• Why did you not rename the Unknown 2 group in the RecA tree? We should have renamed our group "Thaumarchaeota" or something like that. When we did the initial analysis our group was novel. And then a few years ago a few groups obtained data from what is thought to be the third major lineage of Archaea - referred to by some as Thaumarchaeota. This is to go with the Euryarchaeota and Crenarchaeota. See for example. 
  • One of the clades in the RecA tree (XRCC2) seems out of place phylogenetically. I can see how that is confusing. The XRCC2 clade is very weird and hard to figure out. It is not the "normal" eukaryotic genes - those are the Rad51/DMC1 genes. One complication with the RecA family is that there have been duplication events to go with the species evolution. And thus eukaryotes have Rad51, DMC1, Rad51B, Rad51C, Rad57, XRCC3 and XRCC2. We tried to figure out where the XRCC2 group should go but it just was hard to place. The statistical support for its position (we used a method called bootstrapping) is low (note the lack of a number on the node where the branch leading to XRCC2 connects to the base of the tree). Most likely that group should be placed with some of the other eukaryotic groups. However, it seems likely that there was a duplication in the lineage leading up to the ancestor of eukaryotes and archaea (some studies have indicated they share a common ancestor to the exclusion of bacteria). Such a duplication would explain why basically all archaea have a RadA and and RadB and all / most eukaryotes have multiple paralogs as well. 
  • The Unknown 1 group in the RpoB RecA tree seems to group with phage. What can you say about that? We think unknown 1 is potentially of viral origin but still cannot tell. The fact that is clusters with RecA superfamily members from phage suggests this but it is distant enough from known phage for us to not be confident in any predicted origin. As for derivative forms vs. independent branch - this is one of the big questions about viruses these days. Many viruses encode homologs of "housekeeping" genes found across bacteria, archaea and eukaryotes. And in many cases the viral versions of these genes appear to phylogenetically very novel. This is why the people studying mimivirus (which we refer to) suggest some viruses may in fact represent a fourth branch on the tree of life. It is possible that some viruses are in fact reduced forms of what were once cellular organisms - akin to parasitic intracellular species of bacteria possibly.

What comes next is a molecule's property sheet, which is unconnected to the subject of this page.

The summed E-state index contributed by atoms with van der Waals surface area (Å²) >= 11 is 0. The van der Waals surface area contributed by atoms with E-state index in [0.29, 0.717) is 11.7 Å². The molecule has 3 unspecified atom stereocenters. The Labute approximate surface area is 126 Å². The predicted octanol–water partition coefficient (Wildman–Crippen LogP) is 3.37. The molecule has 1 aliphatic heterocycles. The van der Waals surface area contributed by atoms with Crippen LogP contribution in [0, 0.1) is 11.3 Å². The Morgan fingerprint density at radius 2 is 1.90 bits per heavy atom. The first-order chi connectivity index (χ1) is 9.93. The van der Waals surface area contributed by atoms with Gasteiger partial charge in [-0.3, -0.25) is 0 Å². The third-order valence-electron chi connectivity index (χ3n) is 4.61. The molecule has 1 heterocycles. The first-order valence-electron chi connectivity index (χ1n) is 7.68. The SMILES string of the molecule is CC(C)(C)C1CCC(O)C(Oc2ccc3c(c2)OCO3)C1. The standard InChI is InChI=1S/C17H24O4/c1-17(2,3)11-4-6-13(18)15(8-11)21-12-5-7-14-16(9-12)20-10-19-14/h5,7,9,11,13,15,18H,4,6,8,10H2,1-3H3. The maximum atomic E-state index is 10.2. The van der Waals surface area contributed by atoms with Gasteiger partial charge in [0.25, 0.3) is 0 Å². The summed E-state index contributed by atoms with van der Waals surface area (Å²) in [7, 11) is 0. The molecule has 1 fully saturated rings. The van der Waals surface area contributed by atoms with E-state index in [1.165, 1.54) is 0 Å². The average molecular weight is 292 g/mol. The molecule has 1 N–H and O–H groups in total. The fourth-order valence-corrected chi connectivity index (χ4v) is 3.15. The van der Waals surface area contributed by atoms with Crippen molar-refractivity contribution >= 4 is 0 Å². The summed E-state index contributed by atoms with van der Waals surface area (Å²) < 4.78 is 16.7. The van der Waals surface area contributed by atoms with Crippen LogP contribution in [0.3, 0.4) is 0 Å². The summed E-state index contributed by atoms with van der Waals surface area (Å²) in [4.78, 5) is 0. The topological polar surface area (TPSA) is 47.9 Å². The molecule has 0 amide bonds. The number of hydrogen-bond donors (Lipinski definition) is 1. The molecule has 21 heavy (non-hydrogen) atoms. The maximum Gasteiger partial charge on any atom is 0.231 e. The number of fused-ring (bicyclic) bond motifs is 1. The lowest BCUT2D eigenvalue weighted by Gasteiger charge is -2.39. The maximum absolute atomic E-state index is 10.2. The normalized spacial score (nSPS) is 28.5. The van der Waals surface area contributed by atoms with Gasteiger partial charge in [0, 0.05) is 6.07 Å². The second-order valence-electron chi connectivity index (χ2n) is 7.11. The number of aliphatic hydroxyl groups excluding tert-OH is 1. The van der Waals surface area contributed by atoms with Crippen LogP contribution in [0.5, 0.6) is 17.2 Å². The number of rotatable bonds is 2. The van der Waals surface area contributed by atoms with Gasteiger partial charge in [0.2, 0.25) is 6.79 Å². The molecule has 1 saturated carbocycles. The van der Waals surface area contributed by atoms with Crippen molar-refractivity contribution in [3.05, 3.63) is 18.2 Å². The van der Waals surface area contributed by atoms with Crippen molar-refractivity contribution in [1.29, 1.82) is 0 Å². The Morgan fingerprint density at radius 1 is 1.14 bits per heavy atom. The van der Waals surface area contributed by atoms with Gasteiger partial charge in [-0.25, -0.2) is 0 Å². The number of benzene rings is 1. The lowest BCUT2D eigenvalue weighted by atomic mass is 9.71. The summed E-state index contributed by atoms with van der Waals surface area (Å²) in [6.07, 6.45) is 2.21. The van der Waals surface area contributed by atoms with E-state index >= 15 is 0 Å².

• Why are these phylogenetically novel sequences so low in abundance? This is a key question. I think it would be easy to come up with a theory for these being rare or these being common. They might be rare if their niche is very limited today. Or they might be rare because they could not be very competitive with other organisms. Or they could be rare because they require some unusual interactions with other taxa. In addition, we have only looked carefully at ocean water samples. If these are common somewhere else (e.g., hotsprings, deep subsurface, etc) we would not yet have figured that out. We are looking at additional metagenomic data right now to see fi we can find any locations where relatives of these genes are more common

Some related papers by others worth looking at

Some related papers by me possibly worth looking at

Some related blog posts I have written over the years

Copyright: © 2013 Jonathan Eisen. The above content is licensed under the Creative Commons Attribution License (CC-BY), which permits unrestricted use, distribution, and reproduction in any medium, provided the original author and source are credited.